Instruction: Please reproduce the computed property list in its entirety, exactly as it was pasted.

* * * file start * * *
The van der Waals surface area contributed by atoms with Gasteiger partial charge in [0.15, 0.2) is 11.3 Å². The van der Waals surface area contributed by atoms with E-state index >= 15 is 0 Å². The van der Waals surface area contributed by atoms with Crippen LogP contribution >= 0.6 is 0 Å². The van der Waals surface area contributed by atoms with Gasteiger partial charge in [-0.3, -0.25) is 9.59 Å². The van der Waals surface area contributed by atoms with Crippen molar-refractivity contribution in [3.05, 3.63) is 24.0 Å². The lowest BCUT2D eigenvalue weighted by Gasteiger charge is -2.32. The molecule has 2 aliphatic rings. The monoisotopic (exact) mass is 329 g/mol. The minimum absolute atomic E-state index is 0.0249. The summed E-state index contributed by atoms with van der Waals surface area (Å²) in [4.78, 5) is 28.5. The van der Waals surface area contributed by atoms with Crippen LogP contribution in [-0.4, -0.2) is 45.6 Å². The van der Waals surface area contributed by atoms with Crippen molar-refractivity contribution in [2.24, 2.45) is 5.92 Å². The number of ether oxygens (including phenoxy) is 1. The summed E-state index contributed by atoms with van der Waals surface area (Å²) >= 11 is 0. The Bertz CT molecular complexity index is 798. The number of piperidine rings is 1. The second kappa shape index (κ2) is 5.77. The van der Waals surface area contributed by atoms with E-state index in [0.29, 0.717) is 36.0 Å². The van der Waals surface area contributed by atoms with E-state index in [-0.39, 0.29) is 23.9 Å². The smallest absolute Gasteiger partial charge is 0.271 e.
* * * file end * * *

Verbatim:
The van der Waals surface area contributed by atoms with Gasteiger partial charge in [0.15, 0.2) is 11.3 Å². The van der Waals surface area contributed by atoms with E-state index >= 15 is 0 Å². The van der Waals surface area contributed by atoms with Crippen LogP contribution >= 0.6 is 0 Å². The van der Waals surface area contributed by atoms with Gasteiger partial charge in [-0.3, -0.25) is 9.59 Å². The van der Waals surface area contributed by atoms with Crippen molar-refractivity contribution in [3.05, 3.63) is 24.0 Å². The lowest BCUT2D eigenvalue weighted by Gasteiger charge is -2.32. The molecule has 2 aliphatic rings. The monoisotopic (exact) mass is 329 g/mol. The minimum absolute atomic E-state index is 0.0249. The summed E-state index contributed by atoms with van der Waals surface area (Å²) in [4.78, 5) is 28.5. The van der Waals surface area contributed by atoms with Crippen LogP contribution in [-0.4, -0.2) is 45.6 Å². The van der Waals surface area contributed by atoms with Crippen molar-refractivity contribution in [2.24, 2.45) is 5.92 Å². The number of ether oxygens (including phenoxy) is 1. The summed E-state index contributed by atoms with van der Waals surface area (Å²) >= 11 is 0. The Bertz CT molecular complexity index is 798. The number of piperidine rings is 1. The second kappa shape index (κ2) is 5.77. The van der Waals surface area contributed by atoms with E-state index in [0.29, 0.717) is 36.0 Å². The van der Waals surface area contributed by atoms with E-state index in [-0.39, 0.29) is 23.9 Å². The smallest absolute Gasteiger partial charge is 0.271 e.